Read more about Caesars’ status update to the NGC and the Commission’s response at Vegas Inc.
Sen. Harry Reid Will Not Run Again in ‘16
Finally, there is breaking news this morning that Senator Harry Reid (D-Nev.) has announced he will not be seeking reelection in 2016. The 75-year-old had previously indicated an intention to run for a sixth term as U.S. senator, but today cites health reasons as the cause for his decision to step down. Nearly three months ago, Reid suffered an accident while exercising in his home in which he broke ribs and bones in his face while affecting his vision in his right eye.
The announcement is of course significant with regard to the balance of power in the Senate as well as the battle for Reid’s seat next fall, with observers already speculating about the possibility of the state’s current Republican governor, Brian Sandoval, making a run for the office. Reid’s retirement will also earn notice in the gaming industry thanks to his frequent involvement in legislative battles concerning online gaming over recent years.
During December 2010 — just a few months before Black Friday — the poker world was focused intently on then Senate Majority Leader Reid and the possibility of his pushing through federal legislation to license and regulate online poker during the lame-duck session. Despite different versions of the bill being leaked and the apparent building of momentum toward such an occurrence, the legislation failed to move forward.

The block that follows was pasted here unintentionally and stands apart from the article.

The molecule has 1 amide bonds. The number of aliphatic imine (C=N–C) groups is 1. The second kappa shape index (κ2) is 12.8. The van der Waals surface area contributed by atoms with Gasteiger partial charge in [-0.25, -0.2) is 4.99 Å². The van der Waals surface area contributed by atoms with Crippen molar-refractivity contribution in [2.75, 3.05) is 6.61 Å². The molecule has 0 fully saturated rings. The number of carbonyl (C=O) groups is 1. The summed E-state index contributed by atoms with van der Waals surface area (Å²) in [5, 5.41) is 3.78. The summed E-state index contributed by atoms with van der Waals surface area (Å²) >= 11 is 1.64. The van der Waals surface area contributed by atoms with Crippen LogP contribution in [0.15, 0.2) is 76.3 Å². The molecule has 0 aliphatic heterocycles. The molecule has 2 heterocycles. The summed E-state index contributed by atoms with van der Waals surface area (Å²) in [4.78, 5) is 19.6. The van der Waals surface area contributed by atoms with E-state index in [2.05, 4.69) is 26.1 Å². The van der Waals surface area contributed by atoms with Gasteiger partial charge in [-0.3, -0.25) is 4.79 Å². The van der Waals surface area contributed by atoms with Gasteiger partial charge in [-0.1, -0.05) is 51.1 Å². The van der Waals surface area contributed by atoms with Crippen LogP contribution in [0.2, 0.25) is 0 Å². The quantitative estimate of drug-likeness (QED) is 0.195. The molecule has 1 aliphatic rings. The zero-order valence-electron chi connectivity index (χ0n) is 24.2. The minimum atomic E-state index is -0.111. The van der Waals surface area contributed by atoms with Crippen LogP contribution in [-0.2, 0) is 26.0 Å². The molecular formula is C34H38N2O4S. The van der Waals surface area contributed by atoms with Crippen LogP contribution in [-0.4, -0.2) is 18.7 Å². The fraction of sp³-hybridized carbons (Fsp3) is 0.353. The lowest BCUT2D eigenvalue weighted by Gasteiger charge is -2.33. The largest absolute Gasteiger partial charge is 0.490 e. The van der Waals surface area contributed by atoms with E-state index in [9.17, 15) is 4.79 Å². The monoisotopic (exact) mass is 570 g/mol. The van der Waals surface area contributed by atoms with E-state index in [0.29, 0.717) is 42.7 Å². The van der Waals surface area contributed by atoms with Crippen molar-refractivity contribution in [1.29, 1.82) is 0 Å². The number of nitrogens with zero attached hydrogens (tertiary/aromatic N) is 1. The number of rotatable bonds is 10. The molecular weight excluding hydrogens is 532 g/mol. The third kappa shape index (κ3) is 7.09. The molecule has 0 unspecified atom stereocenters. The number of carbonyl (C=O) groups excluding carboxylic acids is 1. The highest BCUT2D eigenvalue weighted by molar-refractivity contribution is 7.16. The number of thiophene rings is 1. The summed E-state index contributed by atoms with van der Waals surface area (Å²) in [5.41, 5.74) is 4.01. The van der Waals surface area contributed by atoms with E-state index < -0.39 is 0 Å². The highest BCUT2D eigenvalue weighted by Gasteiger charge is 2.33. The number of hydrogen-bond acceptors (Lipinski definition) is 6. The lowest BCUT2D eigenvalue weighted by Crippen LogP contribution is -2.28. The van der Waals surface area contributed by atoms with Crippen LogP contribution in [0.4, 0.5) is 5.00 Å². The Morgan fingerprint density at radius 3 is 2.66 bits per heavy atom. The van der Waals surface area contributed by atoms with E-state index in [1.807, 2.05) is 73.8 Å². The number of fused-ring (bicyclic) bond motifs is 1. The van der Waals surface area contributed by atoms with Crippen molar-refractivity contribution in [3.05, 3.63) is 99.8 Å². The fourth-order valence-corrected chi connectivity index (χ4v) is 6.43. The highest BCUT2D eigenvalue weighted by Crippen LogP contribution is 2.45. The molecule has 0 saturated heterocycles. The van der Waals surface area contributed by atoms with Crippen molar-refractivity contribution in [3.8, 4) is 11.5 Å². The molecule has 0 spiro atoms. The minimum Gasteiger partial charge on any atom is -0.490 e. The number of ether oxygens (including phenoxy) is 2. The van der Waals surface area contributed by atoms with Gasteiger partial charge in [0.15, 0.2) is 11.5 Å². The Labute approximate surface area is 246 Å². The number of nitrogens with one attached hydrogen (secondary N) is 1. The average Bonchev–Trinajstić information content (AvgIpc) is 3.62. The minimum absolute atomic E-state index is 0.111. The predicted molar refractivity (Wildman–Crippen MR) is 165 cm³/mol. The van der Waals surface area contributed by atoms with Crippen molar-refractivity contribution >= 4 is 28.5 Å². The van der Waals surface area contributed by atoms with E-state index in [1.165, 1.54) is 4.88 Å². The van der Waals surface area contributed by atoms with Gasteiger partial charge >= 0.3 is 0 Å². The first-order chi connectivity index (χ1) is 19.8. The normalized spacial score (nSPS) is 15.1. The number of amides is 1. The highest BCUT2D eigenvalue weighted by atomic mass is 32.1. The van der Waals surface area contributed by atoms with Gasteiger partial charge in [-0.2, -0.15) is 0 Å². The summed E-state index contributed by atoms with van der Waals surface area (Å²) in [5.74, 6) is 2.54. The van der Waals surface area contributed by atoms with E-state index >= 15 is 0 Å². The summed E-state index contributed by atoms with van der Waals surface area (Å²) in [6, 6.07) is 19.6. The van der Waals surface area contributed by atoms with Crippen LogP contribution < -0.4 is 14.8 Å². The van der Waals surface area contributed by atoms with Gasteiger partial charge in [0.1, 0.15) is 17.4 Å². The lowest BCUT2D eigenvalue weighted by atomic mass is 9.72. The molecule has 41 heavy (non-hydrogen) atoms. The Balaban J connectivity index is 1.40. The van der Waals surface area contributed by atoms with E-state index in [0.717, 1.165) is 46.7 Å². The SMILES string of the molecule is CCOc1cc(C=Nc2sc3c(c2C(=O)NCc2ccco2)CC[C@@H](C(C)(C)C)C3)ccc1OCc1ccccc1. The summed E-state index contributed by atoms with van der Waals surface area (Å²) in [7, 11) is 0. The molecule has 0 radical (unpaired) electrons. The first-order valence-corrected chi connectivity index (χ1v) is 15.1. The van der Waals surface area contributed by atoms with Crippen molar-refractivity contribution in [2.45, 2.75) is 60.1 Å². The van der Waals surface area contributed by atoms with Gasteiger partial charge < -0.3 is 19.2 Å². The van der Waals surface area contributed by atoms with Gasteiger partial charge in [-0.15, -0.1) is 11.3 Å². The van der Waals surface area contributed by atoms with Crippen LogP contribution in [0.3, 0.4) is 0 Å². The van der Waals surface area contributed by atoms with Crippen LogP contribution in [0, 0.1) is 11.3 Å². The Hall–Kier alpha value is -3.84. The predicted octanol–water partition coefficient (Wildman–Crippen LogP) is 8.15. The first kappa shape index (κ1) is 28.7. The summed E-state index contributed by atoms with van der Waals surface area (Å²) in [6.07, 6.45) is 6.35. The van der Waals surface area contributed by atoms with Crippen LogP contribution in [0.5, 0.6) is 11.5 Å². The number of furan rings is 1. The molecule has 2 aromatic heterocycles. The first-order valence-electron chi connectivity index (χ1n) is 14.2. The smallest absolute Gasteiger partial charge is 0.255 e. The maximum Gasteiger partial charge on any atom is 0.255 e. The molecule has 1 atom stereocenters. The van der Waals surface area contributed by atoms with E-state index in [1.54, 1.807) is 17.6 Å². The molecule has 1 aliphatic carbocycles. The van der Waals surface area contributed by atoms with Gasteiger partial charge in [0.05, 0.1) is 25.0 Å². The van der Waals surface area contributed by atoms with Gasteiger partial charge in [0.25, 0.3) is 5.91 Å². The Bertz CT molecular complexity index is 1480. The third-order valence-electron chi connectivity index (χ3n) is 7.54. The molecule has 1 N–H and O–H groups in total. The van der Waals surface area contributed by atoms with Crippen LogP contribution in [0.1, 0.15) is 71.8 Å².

Then in 2012, Reid and Jon Kyl (R-Ariz.) proposed a new bill, The Internet Gambling Prohibition, Poker Consumer Protection, and Strengthening UIGEA Act, after having jointly penned a letter the previous summer urging the Department of Justice to redouble efforts to stop illegal offshore sites from serving U.S. customers. That legislation also failed to move forward.
More recently amid debates over the newly-proposed Restoration of America’s Wire Act (RAWA) — discussed just this week in a hearing of the House Judiciary Subcommittee on Crime, Terrorism, Homeland Security and Investigations — Reid’s position on the issue came under scrutiny again after an interview with the Las Vegas Review-Journal in December 2014 found him expressing an intention to support federal legislation to prohibit online gambling.
The article reports Reid’s intention “to try to carve out an exemption for poker in the Senate if the House... passed an online gaming ban,” with Reid alluding to his earlier failed legislative efforts by noting “Just to get poker alone is not going to work... we tried that.” The article also reports Reid denying a rumor that Chairman and CEO of the Las Vegas Sands Sheldon Adelson (and fierce RAWA supporter) had any “gentleman’s agreement” regarding Reid’s supporting RAWA in exchange for Adelson’s support for Reid’s then-anticipated 2016 reelection bid.
“Sheldon Adelson and I have been friends for a long time but on politics he and I don’t agree,” Reid told the LVRJ. “I’m glad he joined my position (on Internet gambling), but no, there was nothing,” he added, referring to the rumor of an agreement.
Visit The Wall Street Journal to read more about Reid and his decision to conclude a three-decade long career in the Senate.